News of Nemtsov’s death spread like wildfire over social, online and broadcast media on Friday night. As Western, Ukrainian and Russian newspapers tried to make sense of why opposition leader was shot, the reaction and analysis was predictably divergent.
Russia’s more independent news outlets, which are critical of Putin’s regime, including the business dailies Vedomosti, Kommersant, and Nezavisimaya Gazeta (‘Independent Newspaper’) took a more interesting approach. They shifted the focus from the motives behind the murder to its deeper implications for the socio-political landscape. They avoided addressing potential motives behind the murder explicitly, either to side-step censorship or refrain from stating the obvious.
The Ukrainian media, predictably anti-Putin, condemned Russia’s president for commissioning the murder. The Ukrainian news portal ‘Obozrevatel’ (‘Commentator’) owned by a Ukrainian politician Mykhailo Brodsky, claims that Nemtsov was about to release documents revealing Putin’s plans to invade Ukraine, Belarus, Kazakhstan, Lavia and Estonia. The news portal also said Nemtsov had a list confirming the deaths of 7,000 Russian citizens during the course of the Russo-Ukrainian conflict.
Meanwhile, Russia’s pro-government news outlets formed an echo chamber, stressing that the murder was a political “provocation” against the Kremlin. Russia’s pro-government news outlets formed an echoe chamber ‘Vzglyad’ (‘View’), blamed Ukrainian oligarchs for commissioning the murder after being dissatisfied by Nemtsov’s efforts to destabilise the Russian government. Yet Nemtsov’s murder occurred only a day before his scheduled mass rally in support of Ukraine.
Pro-Kremlin newspaper Russia Beyond the Headlines refers more than five times to the murder as a political “provocation”.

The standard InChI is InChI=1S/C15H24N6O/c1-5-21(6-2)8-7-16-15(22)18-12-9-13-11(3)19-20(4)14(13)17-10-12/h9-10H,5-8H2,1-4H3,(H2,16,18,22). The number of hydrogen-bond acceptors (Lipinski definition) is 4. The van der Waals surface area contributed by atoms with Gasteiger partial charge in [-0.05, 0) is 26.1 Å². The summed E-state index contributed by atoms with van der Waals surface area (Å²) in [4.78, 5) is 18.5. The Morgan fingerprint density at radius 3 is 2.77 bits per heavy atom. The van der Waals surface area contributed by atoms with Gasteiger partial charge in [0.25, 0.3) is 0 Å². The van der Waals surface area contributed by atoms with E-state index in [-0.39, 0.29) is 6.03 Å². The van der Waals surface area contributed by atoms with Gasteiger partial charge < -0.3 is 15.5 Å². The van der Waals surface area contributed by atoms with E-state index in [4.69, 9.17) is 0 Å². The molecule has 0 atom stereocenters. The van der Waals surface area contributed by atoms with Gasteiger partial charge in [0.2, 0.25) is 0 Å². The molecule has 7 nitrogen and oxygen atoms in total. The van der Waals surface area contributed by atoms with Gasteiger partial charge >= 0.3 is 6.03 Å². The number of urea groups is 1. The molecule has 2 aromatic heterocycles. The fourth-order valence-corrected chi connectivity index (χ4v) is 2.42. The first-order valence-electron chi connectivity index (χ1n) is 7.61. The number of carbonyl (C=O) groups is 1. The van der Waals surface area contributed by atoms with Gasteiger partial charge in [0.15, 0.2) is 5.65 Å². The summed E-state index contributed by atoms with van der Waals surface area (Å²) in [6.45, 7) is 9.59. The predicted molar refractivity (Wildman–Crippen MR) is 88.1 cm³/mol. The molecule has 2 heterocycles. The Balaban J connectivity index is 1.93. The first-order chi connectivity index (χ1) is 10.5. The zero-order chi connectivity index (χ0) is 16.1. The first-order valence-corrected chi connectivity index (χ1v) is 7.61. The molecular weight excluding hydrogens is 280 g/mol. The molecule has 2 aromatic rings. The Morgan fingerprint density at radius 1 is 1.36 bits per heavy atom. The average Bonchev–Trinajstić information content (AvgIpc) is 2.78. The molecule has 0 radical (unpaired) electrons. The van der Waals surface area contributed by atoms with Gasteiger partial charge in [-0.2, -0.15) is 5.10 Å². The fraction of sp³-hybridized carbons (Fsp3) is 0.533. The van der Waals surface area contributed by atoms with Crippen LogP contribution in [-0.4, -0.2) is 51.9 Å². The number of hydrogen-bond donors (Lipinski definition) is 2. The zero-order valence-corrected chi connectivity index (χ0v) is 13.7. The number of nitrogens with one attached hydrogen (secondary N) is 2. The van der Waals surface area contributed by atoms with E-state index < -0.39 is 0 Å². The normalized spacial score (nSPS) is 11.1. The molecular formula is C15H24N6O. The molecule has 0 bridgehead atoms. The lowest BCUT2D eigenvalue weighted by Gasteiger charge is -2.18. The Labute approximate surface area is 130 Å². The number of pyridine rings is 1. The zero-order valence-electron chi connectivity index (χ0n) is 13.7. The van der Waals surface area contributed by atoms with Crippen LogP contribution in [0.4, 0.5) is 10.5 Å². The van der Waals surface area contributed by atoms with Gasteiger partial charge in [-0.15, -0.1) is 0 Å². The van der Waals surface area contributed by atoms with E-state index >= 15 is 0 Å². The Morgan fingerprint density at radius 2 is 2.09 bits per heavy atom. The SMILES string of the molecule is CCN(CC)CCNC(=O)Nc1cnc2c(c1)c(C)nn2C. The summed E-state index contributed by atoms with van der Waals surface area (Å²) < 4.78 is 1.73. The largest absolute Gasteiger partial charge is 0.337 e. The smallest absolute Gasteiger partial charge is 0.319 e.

The Independent in the UK, owned by former oligarch Alexander Lebedev, wrote “there exists a second Russia, which refuses to blindly believe that which the Kremlin’s press calls ‘national interests’”.
The Washington Post said that “the drive-by shooting had the potential to open a violent new chapter in Russian political life”. Yet while the newspaper refers to Nemtsov as “one of the loudest voices condemning Russia’s sharp turn toward confrontation with the West” and “the highest-profile opposition leader”, many independent and pro-government news outlets in Russia beg to differ, claiming Nemtsov’s official political career has been over for some time and that he posed no significant threat to president Putin as a political rival.
While pluralism and social protest lie at the foundation of many democratic Western states, they are widely held to be a futile practice by Russian media. Vedomosti and Kommersant remain skeptical about Russia’s future, presenting the murder as signal of Russia’s return to Soviet practices, and Putin’s re-institution of the iron fence so as to isolate Russia politically from the rest of the world. Russian media and general mentality are governed by a sense of disillusionment relative to the potential of social upheaval to yield change on Russia’s political arena. This is evidenced by the low turnout at Russia’s previous mass rally in support of the arrested opposition leader Alexei Navalny. Less than 10% of the 18,000 supporters who confirmed their attendance on social platforms including Facebook showed up to the protest last December.